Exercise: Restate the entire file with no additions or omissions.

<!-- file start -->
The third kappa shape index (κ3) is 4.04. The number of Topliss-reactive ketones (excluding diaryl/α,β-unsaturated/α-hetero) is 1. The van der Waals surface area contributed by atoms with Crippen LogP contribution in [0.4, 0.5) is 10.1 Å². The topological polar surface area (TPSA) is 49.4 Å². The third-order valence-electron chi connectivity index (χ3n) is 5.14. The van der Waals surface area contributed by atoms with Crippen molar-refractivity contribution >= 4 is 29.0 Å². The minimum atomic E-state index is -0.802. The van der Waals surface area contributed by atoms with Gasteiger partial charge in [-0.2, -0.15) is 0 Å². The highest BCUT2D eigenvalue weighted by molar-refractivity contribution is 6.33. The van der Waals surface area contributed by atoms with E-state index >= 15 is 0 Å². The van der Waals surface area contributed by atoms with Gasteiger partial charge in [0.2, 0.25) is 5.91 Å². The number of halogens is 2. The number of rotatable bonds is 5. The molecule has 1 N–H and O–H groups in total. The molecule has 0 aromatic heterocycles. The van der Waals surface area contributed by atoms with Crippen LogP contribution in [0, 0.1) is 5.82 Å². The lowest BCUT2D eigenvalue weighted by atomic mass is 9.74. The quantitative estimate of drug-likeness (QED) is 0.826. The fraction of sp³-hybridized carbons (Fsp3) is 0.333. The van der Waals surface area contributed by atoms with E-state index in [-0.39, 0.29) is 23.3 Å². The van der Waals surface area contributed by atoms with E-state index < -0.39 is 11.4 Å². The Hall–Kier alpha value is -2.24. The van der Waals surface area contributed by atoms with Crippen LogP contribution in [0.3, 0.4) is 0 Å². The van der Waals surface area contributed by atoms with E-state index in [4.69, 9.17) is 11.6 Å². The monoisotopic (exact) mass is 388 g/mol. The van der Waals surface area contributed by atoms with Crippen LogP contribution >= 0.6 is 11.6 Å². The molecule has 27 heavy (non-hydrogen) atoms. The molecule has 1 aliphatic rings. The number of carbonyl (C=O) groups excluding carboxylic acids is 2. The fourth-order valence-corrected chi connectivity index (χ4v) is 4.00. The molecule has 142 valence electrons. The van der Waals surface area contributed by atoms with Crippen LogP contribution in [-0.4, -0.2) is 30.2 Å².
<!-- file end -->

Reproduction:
The third kappa shape index (κ3) is 4.04. The number of Topliss-reactive ketones (excluding diaryl/α,β-unsaturated/α-hetero) is 1. The van der Waals surface area contributed by atoms with Crippen LogP contribution in [0.4, 0.5) is 10.1 Å². The topological polar surface area (TPSA) is 49.4 Å². The third-order valence-electron chi connectivity index (χ3n) is 5.14. The van der Waals surface area contributed by atoms with Crippen molar-refractivity contribution >= 4 is 29.0 Å². The minimum atomic E-state index is -0.802. The van der Waals surface area contributed by atoms with Gasteiger partial charge in [-0.2, -0.15) is 0 Å². The highest BCUT2D eigenvalue weighted by molar-refractivity contribution is 6.33. The van der Waals surface area contributed by atoms with E-state index >= 15 is 0 Å². The van der Waals surface area contributed by atoms with Gasteiger partial charge in [0.2, 0.25) is 5.91 Å². The number of halogens is 2. The number of rotatable bonds is 5. The molecule has 1 N–H and O–H groups in total. The molecule has 0 aromatic heterocycles. The van der Waals surface area contributed by atoms with Crippen LogP contribution in [0, 0.1) is 5.82 Å². The lowest BCUT2D eigenvalue weighted by atomic mass is 9.74. The quantitative estimate of drug-likeness (QED) is 0.826. The fraction of sp³-hybridized carbons (Fsp3) is 0.333. The van der Waals surface area contributed by atoms with E-state index in [-0.39, 0.29) is 23.3 Å². The van der Waals surface area contributed by atoms with E-state index < -0.39 is 11.4 Å². The Hall–Kier alpha value is -2.24. The van der Waals surface area contributed by atoms with Crippen LogP contribution in [0.3, 0.4) is 0 Å². The van der Waals surface area contributed by atoms with E-state index in [4.69, 9.17) is 11.6 Å². The monoisotopic (exact) mass is 388 g/mol. The van der Waals surface area contributed by atoms with Crippen LogP contribution >= 0.6 is 11.6 Å². The molecule has 27 heavy (non-hydrogen) atoms. The molecule has 1 aliphatic rings. The number of carbonyl (C=O) groups excluding carboxylic acids is 2. The fourth-order valence-corrected chi connectivity index (χ4v) is 4.00. The molecule has 142 valence electrons. The van der Waals surface area contributed by atoms with Crippen LogP contribution in [-0.4, -0.2) is 30.2 Å².